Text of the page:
At this point, Audrey Glass isn't sure which of her freckles are real. The LA-based cosmetic tattoo artist has been using a machine to paint natural-looking semi-permanent freckles all over her face — so much so that she can't tell the difference between what she was born with and what she's added.
"I've had mine for years, and sometimes I'll go somewhere and people are like, 'Oh my God, your freckles are so cute," Glass told The Lookbook. I'm like, 'Oh yeah, they're tattooed.' Then they're like, 'That's a thing?'"
Consider this the next phase in cosmetic tattooing: You can get fuller-looking eyebrows with microblading (a semi-permanent treatment where a pro paints in what look like individual hairs), and now a similar technique is being used to draw in the freckles for women who've always wanted them.
It's a beauty treatment that's growing in popularity, Glass says, and her clients can't get enough of it. "I would say most people are kind of nervous at first, so everyone wants to go really conservative," she says. "Normally they come back a month later and they're like, 'Just go for it. Just give me all the freckles.'"
1. How does this all work?
This is an art form: A cosmetic tattooist draws in faux freckles on your face, then uses a tool like a manual tattoo pen to make them semi-permanent. "In my opinion, to create a natural look, success generally occurs through a layering process to achieve different shades of brown, different sizes, and different patterns," says Sydney Dyer, a cosmetic tattoo artist in Calgary who has penciled in freckles on over 40 faces since she started offering the service.
2. What does it look like right after?
Intense. Just like microblading, the freckles are really bold until the skin begins to heal. "Think of it as a really shallow tattoo. Your first couple days kind of look loony and then it starts to shed off," Seattle-based cosmetic tattooist Ashley Leffler says. "You kind of lose the craziness in about four days or so. That's always the hard spot when people are like, 'I look insane.'"
3. Who wants them?
Glass says that redheads are a big demo for microbladed freckles. "A lot of them really love their freckles, but if they have so many, they're like 'I'm almost just one big freckle. I just want some of them to have a bit definition," she says.
But this treatment also has an appeal similar to microbladed eyebrows, where you can get your brows filled in permanently so you don't have to draw them on every day. Looks like Busy Philipps isn't the only one painstakingly painting on freckles.
"A lot of people got really in the habit of drawing freckles on every single day," Glass says. "People that have been doing it for a couple years are like, 'You know what, I like it and it's kind of part of me now.' So they just come in to get it done so they don't have to draw them in anymore."
Leffler was in that boat, dotting on freckles with an eyebrow pencil before she tattooed them on herself. "I love them on my face and I don't have any regrets," she says, and her clients get the appeal too. "Some people love the look of them," Leffler explains. "I think they think it looks youthful, it's super cute, and it's also the idea of people want what they don't have."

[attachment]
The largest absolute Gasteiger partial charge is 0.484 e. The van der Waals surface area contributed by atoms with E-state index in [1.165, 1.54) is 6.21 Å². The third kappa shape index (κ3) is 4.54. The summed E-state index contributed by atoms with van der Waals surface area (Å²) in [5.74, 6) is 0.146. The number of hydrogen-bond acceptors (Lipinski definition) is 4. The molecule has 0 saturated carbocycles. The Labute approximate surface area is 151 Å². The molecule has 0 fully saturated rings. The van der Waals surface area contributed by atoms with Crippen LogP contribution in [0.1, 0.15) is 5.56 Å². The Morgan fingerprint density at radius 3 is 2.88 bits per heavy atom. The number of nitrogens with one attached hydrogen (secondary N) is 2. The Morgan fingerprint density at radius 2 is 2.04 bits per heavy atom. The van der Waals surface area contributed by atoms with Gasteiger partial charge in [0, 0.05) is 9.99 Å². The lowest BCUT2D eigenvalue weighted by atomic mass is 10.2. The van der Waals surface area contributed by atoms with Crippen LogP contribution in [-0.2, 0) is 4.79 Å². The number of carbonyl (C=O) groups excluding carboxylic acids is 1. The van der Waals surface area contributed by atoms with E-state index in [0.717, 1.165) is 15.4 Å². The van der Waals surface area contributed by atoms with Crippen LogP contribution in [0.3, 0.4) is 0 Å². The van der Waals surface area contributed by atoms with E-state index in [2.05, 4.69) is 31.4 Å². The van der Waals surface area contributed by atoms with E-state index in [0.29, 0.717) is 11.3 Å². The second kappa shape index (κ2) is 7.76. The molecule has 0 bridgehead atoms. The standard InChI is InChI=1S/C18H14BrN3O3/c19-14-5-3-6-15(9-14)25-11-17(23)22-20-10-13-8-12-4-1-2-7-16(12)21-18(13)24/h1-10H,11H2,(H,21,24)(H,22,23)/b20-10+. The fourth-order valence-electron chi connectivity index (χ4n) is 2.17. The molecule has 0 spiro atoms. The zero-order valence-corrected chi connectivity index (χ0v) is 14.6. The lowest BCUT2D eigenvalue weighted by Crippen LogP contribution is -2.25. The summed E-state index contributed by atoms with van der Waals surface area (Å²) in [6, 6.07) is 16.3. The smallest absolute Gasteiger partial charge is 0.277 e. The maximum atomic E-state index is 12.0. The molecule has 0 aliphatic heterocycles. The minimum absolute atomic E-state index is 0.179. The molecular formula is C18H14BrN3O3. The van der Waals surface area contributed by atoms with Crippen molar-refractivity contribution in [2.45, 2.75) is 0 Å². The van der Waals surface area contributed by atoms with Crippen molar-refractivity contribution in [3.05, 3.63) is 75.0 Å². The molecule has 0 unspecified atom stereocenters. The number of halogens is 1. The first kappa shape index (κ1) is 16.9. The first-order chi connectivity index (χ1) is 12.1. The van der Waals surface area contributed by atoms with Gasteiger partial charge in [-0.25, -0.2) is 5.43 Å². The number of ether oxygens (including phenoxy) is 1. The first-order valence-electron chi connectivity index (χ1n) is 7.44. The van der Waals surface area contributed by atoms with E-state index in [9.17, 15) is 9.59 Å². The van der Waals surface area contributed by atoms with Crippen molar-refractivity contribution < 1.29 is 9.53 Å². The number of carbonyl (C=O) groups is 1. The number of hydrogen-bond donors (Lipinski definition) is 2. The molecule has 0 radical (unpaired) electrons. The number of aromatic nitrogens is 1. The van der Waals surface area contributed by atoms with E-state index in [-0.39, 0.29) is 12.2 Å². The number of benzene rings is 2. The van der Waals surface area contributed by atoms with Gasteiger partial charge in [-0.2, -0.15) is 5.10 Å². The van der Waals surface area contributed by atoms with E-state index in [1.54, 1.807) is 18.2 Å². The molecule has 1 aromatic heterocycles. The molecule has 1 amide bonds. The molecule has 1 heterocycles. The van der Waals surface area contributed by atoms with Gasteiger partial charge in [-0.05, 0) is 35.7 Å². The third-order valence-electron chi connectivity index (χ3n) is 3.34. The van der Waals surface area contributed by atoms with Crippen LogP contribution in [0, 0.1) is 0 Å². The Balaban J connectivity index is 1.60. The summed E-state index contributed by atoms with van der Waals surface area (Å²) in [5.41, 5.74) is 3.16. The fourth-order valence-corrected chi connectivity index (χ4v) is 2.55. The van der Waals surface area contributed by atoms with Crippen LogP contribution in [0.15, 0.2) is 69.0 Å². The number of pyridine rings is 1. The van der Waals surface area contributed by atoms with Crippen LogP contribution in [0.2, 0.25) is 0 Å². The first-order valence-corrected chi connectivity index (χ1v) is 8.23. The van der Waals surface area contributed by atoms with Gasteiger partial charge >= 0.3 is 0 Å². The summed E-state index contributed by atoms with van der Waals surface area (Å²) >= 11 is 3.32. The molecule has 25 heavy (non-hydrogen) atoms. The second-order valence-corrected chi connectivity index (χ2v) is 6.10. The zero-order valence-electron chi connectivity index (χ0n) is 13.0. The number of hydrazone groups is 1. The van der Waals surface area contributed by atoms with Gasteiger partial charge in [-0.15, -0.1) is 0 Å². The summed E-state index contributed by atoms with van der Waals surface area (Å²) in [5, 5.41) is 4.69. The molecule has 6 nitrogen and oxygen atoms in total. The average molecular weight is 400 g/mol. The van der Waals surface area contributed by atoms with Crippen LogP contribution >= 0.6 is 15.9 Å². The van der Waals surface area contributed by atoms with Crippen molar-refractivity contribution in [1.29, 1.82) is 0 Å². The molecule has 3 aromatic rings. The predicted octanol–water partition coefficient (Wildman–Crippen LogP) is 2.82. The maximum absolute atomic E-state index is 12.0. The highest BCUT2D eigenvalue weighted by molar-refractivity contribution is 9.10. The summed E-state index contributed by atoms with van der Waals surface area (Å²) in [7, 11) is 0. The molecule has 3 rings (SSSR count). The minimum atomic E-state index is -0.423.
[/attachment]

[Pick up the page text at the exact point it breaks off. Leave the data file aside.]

4. Do they last forever?
The cosmetic tattoo artists The Lookbook chatted with gave a window of anywhere between one to two or three years before semi-permanent freckles would fade and might need to be touched up. But if you're over your fake freckles, chemical peels, glycolic acid, AHA, or other skin exfoliating treatments can help speed up the fading process.
Know what you're getting into, though. "I am a firm believer that this is still a tattoo (by definition, ink into the skin) and I stress this to all of my clients. The freckles may fade but they are permanent," Dyer says.
5. Is there a larger meaning behind freckle tattoos?
Leffler got her start as an esthetician, helping treat dark spots or hyper pigmentation, so she sees the irony in permanently painting on what some people see as a "flaw." One person who'd been teased for having freckles told Leffler it was unbelievable that someone would choose to get freckle tattoos.
"People are very of two sides of this: they're either like 'What are you doing, that's insane!' or 'They're super cute, I want some,'" she says.
Besides folding into the larger trend of body modification, this could also be part of the whole "I woke up like this" movement in beauty. Unlike cosmetic tattooing of the past, where permanent eyeliner or lip liner gave the look of constantly being made up, microblading now focuses around a more natural-looking aesthetic — well, a perfect "I woke like this" version of natural. "It's this effortlessly natural finish, even though it does take work to get that look," Leffler says.
And if that adorable smattering of freckles splashed across your nose isn't really real, is there a difference between that and bleaching your hair platinum?
"In no way, shape, or form have I set out to offend natural-born freckled beauties (which has been suggested occasionally). Imitation is the sincerest form of flattery, and people color their hair to achieve a desired look all the time — I don't see this as really any different," Dyer says. "I've wanted freckles since I can remember and I just sort of assumed there might be other people out there like me."
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